Article

Natalie Fixmer-Oraiz and Shui-yin Sharon Yam

The history, principles, and contributions of the reproductive justice (RJ) framework to queer family formation is the nexus that connects the coalitional potential between RJ and queer justice. How the three pillars of RJ intersect with the systemic marginalization of LGBTQ people—especially poor queer people of color—helps clarify how the RJ framework can elaborate the intersectional understandings of queer reproductive politics and kin.

Article

Elizabeth K. Eger, Morgan L. Litrenta, Sierra R. Kane, and Lace D. Senegal

LGBTQ+ people face unique organizational communication dilemmas at work. In the United States, LGBTQ+ workers communicate their gender, sexuality, and other intersecting identities and experiences through complex interactions with coworkers, supervisors, customers, publics, organizations, and institutions. They also utilize specific communication strategies to navigate exclusionary policies and practices and organize for intersectional justice. Five central research themes for LGBTQ+ workers in the current literature include (a) workplace discrimination, (b) disclosure at work, (c) navigating interpersonal relationships at work, (d) inclusive and exclusive policies, and (e) intersectional work experiences and organizing. First, the lived experiences of discrimination, exclusion, and violence in organizations, including from coworkers, managers, and customers, present a plethora of challenges from organizational entry to exit. LGBTQ+ workers face high levels of unemployment and underemployment and experience frequent microaggressions. Queer, trans, and intersex workers also experience prevalent workplace discrimination, uncertainty, and systemic barriers when attempting to use fluctuating national and state laws for workplace protections. Second, such discrimination creates unique risks that LGBTQ+ workers must navigate when it comes to disclosing their identities at work. The complexities of workplace disclosure of LGBTQ+ identities and experiences become apparent through closeting, passing, and outing communication. These three communication strategies for queer, trans, and intersex survival are often read as secretive or deceptive by heterosexual or cisgender coworkers and managers. Closeting communication may also involve concealing information about personal and family relationships at work and other identity intersections. Third, LGBTQ+ people must navigate workplace relationships, particularly with heterosexual and/or cisgender coworkers and managers and in organizations that assume cisheteronormativity. Fourth, policies structure LGBTQ+ workers’ lives, including both the positive impacts of inclusive policies and discrimination and violence via exclusionary policies. Fifth and finally, intersectionality is crucial to theorize when examining LGBTQ+ workers’ communication. It is not enough to just investigate sexuality or gender identity, as they are interwoven with race, class, disability, religion, nationality, age, and more. Important exemplars also showcase how intersectional organizing can create transformative and empowering experiences for LGBTQ+ people. By centering LGBTQ+ workers, this article examines their unique and complex organizational communication needs and proposes future research.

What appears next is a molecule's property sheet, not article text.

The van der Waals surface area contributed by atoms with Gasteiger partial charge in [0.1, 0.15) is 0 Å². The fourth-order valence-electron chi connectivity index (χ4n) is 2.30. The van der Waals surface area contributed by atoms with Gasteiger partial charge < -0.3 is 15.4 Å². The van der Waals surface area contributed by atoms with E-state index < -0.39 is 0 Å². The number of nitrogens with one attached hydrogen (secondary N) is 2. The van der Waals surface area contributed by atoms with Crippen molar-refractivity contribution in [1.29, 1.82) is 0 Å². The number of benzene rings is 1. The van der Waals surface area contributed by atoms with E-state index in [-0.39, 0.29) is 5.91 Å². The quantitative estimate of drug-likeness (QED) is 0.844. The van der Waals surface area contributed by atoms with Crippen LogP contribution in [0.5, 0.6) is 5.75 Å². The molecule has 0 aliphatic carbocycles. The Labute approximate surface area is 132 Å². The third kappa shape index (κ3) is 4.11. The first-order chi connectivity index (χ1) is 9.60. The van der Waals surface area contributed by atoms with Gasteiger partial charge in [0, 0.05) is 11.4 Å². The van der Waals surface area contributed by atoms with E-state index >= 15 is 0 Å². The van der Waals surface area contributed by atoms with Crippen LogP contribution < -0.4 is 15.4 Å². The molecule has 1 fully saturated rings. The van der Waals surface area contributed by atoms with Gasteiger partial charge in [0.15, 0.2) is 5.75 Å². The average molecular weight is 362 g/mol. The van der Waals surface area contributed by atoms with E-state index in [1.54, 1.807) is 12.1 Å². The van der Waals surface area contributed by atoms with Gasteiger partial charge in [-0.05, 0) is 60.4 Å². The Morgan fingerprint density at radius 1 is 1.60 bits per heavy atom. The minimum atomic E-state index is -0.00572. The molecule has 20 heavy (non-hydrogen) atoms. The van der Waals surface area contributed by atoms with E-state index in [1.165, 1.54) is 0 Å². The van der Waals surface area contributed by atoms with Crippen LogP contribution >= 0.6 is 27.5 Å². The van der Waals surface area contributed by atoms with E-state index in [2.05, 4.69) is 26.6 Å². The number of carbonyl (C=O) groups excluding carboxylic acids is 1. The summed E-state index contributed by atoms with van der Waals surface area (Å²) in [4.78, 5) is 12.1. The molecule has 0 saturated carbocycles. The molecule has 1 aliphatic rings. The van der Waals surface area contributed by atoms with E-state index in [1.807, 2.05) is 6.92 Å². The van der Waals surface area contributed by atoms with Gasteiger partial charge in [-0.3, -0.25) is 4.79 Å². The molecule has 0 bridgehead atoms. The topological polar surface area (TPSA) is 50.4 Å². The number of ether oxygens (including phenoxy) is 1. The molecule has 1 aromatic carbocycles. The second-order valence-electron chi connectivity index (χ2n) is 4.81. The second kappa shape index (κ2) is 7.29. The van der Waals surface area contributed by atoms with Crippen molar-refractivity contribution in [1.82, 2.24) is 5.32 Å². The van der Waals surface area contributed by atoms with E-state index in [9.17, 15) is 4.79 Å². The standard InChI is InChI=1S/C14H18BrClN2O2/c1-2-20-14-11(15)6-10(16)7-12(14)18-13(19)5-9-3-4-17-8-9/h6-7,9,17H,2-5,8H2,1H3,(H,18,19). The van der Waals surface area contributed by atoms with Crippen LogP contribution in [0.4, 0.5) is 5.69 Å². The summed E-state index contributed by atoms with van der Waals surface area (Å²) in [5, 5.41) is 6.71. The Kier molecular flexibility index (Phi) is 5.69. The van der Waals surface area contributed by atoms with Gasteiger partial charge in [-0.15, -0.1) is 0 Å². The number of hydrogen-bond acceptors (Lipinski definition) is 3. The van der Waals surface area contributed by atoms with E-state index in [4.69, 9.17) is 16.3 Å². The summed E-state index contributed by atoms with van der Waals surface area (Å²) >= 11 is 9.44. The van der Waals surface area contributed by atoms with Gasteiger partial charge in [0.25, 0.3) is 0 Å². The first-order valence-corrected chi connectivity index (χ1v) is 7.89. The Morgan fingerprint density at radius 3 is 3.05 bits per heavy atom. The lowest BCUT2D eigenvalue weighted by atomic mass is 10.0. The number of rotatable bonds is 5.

Article